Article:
Leopards seem to be up for grabs in Maharashtra, at least 45 of them. And at least four organisations have sought Central Zoo Authority’s permission to start safaris.
The Authority is debating how many proposals to sanction.
“We have received quite a few requests from various agencies — city-based corporates and NGOs — asking for permission to start leopard safaris. We have taken a decision in-principle but cannot reveal it at the moment,” Central Zoo Authority’s member-secretary B.R. Sharma told the Hindustan Times from Delhi.
“We know Maharashtra is facing a crisis and we considered all the proposals while taking a decision, which will be announced in some time,” he said.
But the state forest department will surely not complain. Not only has it run out of space to keep the big cats, it is also financially burdened with their upkeep.
“We ourselves have applied for a rescue centre at Borivli as we are stretching out capacity. We will have a major problem if there are further leopard attacks in the coming months,” said Bimal Majumdar, state principal chief conservator of forests.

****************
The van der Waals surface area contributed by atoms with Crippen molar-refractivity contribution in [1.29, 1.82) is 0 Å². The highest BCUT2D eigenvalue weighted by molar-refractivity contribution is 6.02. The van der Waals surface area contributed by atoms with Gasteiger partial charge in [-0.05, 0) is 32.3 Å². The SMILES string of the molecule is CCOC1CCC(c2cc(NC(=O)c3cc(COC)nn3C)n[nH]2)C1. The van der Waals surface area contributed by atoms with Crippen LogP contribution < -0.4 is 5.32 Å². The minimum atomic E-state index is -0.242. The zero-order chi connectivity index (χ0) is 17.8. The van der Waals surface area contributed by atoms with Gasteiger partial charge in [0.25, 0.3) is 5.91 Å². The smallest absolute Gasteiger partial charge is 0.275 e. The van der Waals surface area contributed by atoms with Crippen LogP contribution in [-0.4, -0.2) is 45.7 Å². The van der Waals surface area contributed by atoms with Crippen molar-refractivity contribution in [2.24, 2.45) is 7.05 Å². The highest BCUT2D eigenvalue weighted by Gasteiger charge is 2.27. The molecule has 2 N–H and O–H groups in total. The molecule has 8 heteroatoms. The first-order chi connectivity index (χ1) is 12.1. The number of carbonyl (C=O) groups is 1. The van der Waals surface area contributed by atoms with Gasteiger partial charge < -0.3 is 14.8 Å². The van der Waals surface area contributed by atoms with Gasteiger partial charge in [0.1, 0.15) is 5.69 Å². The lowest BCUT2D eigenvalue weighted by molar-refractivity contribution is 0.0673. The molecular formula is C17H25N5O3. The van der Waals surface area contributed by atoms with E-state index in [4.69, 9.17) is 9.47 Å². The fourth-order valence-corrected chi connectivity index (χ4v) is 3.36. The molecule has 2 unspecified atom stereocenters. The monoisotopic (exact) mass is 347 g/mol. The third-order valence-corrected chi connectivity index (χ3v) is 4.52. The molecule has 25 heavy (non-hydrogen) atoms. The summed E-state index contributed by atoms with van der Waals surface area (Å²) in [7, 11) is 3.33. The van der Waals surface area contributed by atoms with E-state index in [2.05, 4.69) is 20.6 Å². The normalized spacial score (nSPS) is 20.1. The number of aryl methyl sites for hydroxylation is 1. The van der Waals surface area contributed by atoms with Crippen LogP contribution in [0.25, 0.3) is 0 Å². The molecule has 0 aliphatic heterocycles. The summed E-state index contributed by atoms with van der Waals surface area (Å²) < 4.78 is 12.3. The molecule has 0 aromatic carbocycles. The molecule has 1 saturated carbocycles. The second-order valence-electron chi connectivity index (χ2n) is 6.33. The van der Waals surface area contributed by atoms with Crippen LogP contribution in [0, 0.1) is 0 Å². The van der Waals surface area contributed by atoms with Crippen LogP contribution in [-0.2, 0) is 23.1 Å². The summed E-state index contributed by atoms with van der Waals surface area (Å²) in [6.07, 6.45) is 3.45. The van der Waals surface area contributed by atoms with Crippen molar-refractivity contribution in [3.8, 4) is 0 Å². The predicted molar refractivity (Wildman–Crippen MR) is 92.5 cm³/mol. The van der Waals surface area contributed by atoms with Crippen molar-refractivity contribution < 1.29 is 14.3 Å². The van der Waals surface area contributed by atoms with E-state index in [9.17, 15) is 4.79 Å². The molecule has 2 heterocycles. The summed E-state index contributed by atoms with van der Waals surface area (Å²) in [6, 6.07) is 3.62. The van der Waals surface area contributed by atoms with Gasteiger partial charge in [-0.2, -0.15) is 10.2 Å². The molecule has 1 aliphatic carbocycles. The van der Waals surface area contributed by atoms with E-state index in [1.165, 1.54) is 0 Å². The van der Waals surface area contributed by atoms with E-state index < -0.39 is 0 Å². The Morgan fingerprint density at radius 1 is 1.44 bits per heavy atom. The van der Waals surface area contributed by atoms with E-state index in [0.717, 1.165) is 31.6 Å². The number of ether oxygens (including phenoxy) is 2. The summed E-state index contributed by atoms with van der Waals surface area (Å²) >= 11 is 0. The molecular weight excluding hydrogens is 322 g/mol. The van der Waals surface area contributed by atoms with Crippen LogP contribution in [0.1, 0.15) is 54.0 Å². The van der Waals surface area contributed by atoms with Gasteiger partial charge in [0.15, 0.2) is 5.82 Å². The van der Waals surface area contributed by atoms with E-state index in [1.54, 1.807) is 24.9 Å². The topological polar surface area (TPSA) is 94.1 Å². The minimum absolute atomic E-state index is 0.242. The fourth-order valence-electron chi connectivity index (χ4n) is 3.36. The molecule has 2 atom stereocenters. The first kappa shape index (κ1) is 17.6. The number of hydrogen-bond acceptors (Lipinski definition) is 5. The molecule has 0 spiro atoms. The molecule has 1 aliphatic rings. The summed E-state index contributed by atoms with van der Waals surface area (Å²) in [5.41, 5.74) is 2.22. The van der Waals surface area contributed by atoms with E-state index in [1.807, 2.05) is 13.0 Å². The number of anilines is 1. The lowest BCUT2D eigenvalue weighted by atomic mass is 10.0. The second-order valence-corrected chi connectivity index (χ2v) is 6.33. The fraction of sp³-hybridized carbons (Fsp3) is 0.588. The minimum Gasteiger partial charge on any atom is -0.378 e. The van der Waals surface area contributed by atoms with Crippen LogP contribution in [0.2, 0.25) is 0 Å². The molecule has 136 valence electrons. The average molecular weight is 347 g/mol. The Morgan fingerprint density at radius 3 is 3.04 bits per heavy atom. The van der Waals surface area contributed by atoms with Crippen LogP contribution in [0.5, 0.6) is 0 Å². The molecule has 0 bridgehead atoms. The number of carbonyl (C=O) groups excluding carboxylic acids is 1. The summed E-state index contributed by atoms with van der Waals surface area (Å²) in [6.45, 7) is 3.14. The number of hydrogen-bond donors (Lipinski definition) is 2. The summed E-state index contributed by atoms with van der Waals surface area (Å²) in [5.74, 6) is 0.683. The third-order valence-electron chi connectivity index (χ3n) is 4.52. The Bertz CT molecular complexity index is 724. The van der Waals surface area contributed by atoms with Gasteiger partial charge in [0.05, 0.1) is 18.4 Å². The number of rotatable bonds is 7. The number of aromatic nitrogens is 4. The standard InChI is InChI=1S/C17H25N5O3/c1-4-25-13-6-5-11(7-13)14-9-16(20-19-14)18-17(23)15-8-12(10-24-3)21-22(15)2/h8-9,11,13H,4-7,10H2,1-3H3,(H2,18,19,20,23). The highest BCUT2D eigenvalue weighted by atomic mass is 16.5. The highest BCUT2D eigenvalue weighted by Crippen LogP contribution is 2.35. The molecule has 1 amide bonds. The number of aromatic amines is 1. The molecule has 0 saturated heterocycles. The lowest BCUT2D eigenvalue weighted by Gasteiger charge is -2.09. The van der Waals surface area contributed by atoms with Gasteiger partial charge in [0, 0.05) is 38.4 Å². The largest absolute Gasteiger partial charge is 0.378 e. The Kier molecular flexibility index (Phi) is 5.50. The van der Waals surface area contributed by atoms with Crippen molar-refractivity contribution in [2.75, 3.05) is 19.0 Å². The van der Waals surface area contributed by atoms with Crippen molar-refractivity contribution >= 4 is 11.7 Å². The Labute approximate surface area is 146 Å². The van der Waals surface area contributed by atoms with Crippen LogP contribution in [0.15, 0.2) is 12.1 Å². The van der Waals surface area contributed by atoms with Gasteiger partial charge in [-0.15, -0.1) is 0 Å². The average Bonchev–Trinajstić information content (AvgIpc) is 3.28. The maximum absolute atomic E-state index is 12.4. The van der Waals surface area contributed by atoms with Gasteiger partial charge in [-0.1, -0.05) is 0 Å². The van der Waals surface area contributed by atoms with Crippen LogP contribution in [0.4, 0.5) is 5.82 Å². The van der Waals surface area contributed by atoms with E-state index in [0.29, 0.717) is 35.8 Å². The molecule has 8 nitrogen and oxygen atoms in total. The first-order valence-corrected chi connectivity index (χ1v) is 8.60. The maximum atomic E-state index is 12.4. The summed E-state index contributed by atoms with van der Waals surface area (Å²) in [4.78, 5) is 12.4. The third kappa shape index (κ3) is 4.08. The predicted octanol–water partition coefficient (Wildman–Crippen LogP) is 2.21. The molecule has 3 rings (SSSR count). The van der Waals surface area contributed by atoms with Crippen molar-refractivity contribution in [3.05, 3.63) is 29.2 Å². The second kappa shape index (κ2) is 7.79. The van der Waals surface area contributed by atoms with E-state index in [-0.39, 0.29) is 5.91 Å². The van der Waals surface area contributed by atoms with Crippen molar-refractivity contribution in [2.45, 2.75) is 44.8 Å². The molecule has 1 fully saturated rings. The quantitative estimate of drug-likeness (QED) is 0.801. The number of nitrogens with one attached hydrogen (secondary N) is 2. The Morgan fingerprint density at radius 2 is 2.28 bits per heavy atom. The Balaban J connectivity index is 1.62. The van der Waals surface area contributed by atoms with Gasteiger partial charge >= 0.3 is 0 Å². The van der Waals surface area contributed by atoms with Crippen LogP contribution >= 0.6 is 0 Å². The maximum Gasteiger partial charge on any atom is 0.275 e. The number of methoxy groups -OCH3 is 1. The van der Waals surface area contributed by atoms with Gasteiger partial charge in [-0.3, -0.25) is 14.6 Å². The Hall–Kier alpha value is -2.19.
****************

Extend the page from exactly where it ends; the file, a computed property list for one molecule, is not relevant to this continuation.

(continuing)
The state spends about Rs 20,000 per leopard per month on food and medication. There is no special budget to feed caged leopards, all strays were caught after they attacked humans.
Starting safaris isn’t easy. After the zoo authority’s approval, the agencies concerned need to apply to Supreme Court for permission.
Leopards are housed in Borivli’s Sanjay Gandhi National Park, Navegaon National Park in Gondia — about 550 km from Mumbai — and Manikdo Rescue Centre at Junnar near Pune.
It is now difficult to release them in the wild. Some have spent up to seven years in captivity and may have lost their hunting abilities.
“Releasing them at the place of capture will lead to disaster as these there is no space for the older ones,” said Majumdar. “Younger cats have already filled the area as leopards are fast breeders.”
If the Supreme Court allows, the state can have at least three leopard safaris. Watch this space.